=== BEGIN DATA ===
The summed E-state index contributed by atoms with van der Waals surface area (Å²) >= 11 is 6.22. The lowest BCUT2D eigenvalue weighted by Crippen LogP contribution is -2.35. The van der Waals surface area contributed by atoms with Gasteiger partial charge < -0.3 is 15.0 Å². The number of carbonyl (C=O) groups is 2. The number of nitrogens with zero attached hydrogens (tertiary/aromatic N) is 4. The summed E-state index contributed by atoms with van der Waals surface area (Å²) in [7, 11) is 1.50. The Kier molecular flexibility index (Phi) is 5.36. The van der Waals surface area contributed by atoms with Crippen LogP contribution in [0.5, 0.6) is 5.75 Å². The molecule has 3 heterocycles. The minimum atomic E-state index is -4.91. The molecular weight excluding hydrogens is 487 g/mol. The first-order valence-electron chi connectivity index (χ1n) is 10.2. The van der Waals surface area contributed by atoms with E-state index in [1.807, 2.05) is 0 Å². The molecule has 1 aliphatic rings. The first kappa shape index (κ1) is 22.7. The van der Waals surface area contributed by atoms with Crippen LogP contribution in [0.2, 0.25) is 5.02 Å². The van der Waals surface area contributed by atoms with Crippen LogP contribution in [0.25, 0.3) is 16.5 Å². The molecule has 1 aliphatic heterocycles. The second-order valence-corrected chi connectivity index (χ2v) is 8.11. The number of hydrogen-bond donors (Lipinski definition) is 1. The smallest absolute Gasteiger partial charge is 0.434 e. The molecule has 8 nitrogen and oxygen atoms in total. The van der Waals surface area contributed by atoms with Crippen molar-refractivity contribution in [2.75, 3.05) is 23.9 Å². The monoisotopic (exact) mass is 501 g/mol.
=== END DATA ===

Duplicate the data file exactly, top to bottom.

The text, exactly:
The summed E-state index contributed by atoms with van der Waals surface area (Å²) >= 11 is 6.22. The lowest BCUT2D eigenvalue weighted by Crippen LogP contribution is -2.35. The van der Waals surface area contributed by atoms with Gasteiger partial charge < -0.3 is 15.0 Å². The number of carbonyl (C=O) groups is 2. The number of nitrogens with zero attached hydrogens (tertiary/aromatic N) is 4. The summed E-state index contributed by atoms with van der Waals surface area (Å²) in [7, 11) is 1.50. The Kier molecular flexibility index (Phi) is 5.36. The van der Waals surface area contributed by atoms with Crippen LogP contribution in [0.5, 0.6) is 5.75 Å². The molecule has 3 heterocycles. The minimum atomic E-state index is -4.91. The molecular weight excluding hydrogens is 487 g/mol. The first-order valence-electron chi connectivity index (χ1n) is 10.2. The van der Waals surface area contributed by atoms with E-state index in [1.807, 2.05) is 0 Å². The molecule has 1 aliphatic rings. The first kappa shape index (κ1) is 22.7. The van der Waals surface area contributed by atoms with Crippen LogP contribution in [0.2, 0.25) is 5.02 Å². The van der Waals surface area contributed by atoms with Crippen LogP contribution in [0.25, 0.3) is 16.5 Å². The molecule has 1 aliphatic heterocycles. The second-order valence-corrected chi connectivity index (χ2v) is 8.11. The number of hydrogen-bond donors (Lipinski definition) is 1. The smallest absolute Gasteiger partial charge is 0.434 e. The molecule has 8 nitrogen and oxygen atoms in total. The van der Waals surface area contributed by atoms with Crippen molar-refractivity contribution in [2.75, 3.05) is 23.9 Å². The monoisotopic (exact) mass is 501 g/mol.